Let's go in order of increasing cost, from lowest to highest, just in case I can save your wallet a little strain(!)
Xiaomi Redmi Note 10 Pro, £220+
Recently compared here in terms of specs and imaging with the Lumia 950 XL, this new budget offering from Xiaomi hits it out of the park in terms of bang-per-buck. I've quoted the price with a + beside it, because I've seen this as low as £220 but Xiaomi keep changing the price according to the offer they have 'on'. All the budget Xiaomi phones are worth a shout, but this especially so as you get a 120Hz HDR10-rated AMOLED screen at an amazing price.
The rest of the specs aren't bad, either, with loud stereo speakers, card expansion, a 3.5mm jack, and a very competent camera system.
You even get a whopping 108MP main camera, which isn't quite flagship level in terms of quality, but still... All those megapixels (and a monster camera island) in a budget phone?
Google Pixel 4a, £349
Google's budget range of Pixels is immediately appealing for two reasons (other than the halved prices!) - the same excellent camera system as the flagships, plus the inclusion of a 3.5mm audio jack, something you often lose by paying more, something I shall never understand... Build quality is excellent, though all in plastic (think old-school Lumia), and there's the usual huge benefit of Google's guaranteed three years of updates, including at least two major new Android OS versions.
From the requirements list, the main misses are Qi charging (perhaps price-driven) and lack of card expansion. But then Pixels (like iPhones) have always preferred to just have integrated storage, for simplicity. 2020's 4a scores over last year's 3a by having more RAM (at 6GB), more storage (at 128GB) and, most importantly, smaller top and bottom bezels.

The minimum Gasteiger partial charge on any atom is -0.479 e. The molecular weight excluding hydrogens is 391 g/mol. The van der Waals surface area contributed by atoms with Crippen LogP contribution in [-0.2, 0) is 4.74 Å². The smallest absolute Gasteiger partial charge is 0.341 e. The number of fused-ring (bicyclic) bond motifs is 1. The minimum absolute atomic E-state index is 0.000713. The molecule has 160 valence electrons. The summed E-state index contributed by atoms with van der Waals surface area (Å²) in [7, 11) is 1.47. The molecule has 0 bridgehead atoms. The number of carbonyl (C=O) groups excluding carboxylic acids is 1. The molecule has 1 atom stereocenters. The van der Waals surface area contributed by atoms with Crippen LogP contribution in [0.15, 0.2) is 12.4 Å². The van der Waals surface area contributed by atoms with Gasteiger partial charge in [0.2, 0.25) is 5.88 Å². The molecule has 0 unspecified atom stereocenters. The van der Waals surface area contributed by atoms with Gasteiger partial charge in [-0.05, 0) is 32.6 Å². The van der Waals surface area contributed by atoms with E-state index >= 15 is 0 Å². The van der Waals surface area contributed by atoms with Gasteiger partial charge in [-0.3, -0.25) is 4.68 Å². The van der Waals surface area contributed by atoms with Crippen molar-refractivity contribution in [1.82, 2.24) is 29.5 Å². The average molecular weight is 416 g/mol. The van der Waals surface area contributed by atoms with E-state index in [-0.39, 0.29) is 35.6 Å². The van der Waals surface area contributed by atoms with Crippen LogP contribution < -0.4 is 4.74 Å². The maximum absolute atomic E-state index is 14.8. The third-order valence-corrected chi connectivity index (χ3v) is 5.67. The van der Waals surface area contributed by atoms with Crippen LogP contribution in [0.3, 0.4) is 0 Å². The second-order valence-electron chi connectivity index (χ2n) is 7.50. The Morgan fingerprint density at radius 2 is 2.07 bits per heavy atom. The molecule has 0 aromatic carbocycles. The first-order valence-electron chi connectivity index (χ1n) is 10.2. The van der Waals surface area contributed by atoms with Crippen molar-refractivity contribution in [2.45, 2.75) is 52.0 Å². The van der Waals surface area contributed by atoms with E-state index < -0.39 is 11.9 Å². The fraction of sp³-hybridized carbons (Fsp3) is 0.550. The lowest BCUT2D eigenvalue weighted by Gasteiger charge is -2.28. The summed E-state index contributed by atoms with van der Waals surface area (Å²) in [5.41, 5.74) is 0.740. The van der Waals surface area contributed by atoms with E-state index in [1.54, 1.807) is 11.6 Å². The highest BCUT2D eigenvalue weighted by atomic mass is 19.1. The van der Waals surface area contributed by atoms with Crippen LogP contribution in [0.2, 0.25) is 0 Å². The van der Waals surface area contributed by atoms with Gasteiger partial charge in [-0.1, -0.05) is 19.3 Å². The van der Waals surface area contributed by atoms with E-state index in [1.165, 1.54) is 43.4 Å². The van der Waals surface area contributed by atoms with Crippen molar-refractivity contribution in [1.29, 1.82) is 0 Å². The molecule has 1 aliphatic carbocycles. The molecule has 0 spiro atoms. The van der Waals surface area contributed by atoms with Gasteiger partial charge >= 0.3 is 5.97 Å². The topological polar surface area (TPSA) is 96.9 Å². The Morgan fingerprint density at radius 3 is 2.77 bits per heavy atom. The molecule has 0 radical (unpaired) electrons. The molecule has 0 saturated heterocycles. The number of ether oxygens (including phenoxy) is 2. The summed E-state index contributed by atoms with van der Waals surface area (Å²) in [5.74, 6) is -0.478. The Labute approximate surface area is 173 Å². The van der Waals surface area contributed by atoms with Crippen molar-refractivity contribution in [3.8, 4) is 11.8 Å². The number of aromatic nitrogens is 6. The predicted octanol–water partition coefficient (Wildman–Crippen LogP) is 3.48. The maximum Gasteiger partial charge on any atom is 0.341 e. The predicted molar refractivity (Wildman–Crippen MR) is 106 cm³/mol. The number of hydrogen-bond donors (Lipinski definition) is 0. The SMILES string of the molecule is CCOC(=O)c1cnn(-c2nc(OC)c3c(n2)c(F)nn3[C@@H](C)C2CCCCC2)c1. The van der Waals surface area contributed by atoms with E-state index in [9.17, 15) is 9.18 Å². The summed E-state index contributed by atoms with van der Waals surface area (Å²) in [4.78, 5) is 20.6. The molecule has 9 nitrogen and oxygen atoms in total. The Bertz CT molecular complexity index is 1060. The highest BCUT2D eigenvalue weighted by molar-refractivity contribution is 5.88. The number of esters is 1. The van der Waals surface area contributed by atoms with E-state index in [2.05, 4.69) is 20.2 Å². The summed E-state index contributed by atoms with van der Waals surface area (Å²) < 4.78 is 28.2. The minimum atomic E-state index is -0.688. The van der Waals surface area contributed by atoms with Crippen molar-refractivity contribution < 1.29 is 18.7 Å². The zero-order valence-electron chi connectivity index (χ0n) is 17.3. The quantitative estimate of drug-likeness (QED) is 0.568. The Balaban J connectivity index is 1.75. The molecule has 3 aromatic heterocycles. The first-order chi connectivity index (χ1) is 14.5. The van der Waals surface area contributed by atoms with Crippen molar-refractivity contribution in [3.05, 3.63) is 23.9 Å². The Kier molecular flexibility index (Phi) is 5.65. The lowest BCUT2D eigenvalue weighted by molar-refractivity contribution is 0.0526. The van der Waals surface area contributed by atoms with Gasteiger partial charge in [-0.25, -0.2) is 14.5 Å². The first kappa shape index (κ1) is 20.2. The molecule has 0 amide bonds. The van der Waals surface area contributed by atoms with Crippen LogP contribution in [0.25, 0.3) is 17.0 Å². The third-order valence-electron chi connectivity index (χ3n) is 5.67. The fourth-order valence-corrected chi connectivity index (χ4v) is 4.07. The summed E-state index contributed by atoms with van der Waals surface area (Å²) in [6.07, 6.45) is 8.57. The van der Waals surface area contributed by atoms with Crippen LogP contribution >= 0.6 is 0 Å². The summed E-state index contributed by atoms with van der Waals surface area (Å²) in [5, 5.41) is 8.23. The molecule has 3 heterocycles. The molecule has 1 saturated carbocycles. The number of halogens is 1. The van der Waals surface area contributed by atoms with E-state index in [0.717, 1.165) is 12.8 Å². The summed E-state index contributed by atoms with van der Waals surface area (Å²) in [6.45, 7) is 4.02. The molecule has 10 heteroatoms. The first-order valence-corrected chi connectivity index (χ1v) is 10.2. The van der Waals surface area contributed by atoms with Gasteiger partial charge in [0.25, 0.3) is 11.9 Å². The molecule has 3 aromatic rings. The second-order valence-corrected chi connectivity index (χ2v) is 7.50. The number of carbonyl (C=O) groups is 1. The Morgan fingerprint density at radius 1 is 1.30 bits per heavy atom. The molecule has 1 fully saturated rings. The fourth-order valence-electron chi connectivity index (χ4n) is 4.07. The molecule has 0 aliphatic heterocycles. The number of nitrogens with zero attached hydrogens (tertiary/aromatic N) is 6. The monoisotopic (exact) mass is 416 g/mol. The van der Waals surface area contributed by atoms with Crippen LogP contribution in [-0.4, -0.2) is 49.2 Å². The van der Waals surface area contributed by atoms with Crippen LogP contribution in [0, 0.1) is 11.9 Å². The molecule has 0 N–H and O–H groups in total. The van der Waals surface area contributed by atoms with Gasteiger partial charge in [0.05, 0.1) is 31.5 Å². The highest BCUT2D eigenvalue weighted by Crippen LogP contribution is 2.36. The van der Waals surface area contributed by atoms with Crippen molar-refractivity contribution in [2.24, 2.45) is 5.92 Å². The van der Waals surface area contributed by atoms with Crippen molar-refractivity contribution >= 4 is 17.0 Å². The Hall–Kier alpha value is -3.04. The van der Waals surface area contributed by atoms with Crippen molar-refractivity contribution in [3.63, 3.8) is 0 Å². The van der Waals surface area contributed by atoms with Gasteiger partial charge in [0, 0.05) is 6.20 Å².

The stereo speakers continue to improve as well. My only real complaints with the Pixel 4a and 5 generation is that Google has gone backwards in terms of imaging. They were so sure about their HDR+ 'Pixel Camera' algorithms that they skimped on the optics and as a result raw images from the 4a range (and 5) are very indistinct and only made slightly better by the image processing. Fine for casual snaps, but not an imaging champion by some margin.
Authentication, for access, online banking, passwords, etc. are via a back of device fingerprint scanner and this works very well, helped by a suitable TPU case that guides your fingertip, in my experience. But all fast and convenient and an easy recommendation if you don't need the absolute best in imaging.
Samsung Galaxy S20 FE, from £470